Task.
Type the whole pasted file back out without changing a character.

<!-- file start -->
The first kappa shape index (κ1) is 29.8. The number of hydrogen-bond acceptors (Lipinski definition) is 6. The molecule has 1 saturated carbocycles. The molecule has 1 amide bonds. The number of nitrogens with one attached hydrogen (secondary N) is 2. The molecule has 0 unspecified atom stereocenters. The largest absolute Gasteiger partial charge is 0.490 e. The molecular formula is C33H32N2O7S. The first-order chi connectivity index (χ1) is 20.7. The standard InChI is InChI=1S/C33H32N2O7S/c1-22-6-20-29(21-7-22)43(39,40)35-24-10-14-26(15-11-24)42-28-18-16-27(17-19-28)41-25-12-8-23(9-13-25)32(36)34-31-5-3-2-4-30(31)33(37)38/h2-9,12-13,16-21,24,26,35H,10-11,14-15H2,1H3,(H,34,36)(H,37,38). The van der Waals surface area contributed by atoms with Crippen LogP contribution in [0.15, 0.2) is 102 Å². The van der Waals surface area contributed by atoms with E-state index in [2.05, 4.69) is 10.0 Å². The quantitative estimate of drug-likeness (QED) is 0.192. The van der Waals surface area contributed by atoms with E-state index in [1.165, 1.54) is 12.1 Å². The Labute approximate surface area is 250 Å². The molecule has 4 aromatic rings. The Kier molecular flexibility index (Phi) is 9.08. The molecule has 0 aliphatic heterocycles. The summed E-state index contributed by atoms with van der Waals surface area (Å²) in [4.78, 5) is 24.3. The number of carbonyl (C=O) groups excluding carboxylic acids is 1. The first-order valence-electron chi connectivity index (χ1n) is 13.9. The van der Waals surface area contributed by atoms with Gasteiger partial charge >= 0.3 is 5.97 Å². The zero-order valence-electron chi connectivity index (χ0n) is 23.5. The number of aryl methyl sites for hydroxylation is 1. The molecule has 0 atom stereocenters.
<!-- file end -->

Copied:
The first kappa shape index (κ1) is 29.8. The number of hydrogen-bond acceptors (Lipinski definition) is 6. The molecule has 1 saturated carbocycles. The molecule has 1 amide bonds. The number of nitrogens with one attached hydrogen (secondary N) is 2. The molecule has 0 unspecified atom stereocenters. The largest absolute Gasteiger partial charge is 0.490 e. The molecular formula is C33H32N2O7S. The first-order chi connectivity index (χ1) is 20.7. The standard InChI is InChI=1S/C33H32N2O7S/c1-22-6-20-29(21-7-22)43(39,40)35-24-10-14-26(15-11-24)42-28-18-16-27(17-19-28)41-25-12-8-23(9-13-25)32(36)34-31-5-3-2-4-30(31)33(37)38/h2-9,12-13,16-21,24,26,35H,10-11,14-15H2,1H3,(H,34,36)(H,37,38). The van der Waals surface area contributed by atoms with Crippen LogP contribution in [0.15, 0.2) is 102 Å². The van der Waals surface area contributed by atoms with E-state index in [2.05, 4.69) is 10.0 Å². The quantitative estimate of drug-likeness (QED) is 0.192. The van der Waals surface area contributed by atoms with E-state index in [1.165, 1.54) is 12.1 Å². The Labute approximate surface area is 250 Å². The molecule has 4 aromatic rings. The Kier molecular flexibility index (Phi) is 9.08. The molecule has 0 aliphatic heterocycles. The summed E-state index contributed by atoms with van der Waals surface area (Å²) in [4.78, 5) is 24.3. The number of carbonyl (C=O) groups excluding carboxylic acids is 1. The first-order valence-electron chi connectivity index (χ1n) is 13.9. The van der Waals surface area contributed by atoms with Gasteiger partial charge >= 0.3 is 5.97 Å². The zero-order valence-electron chi connectivity index (χ0n) is 23.5. The number of aryl methyl sites for hydroxylation is 1. The molecule has 0 atom stereocenters.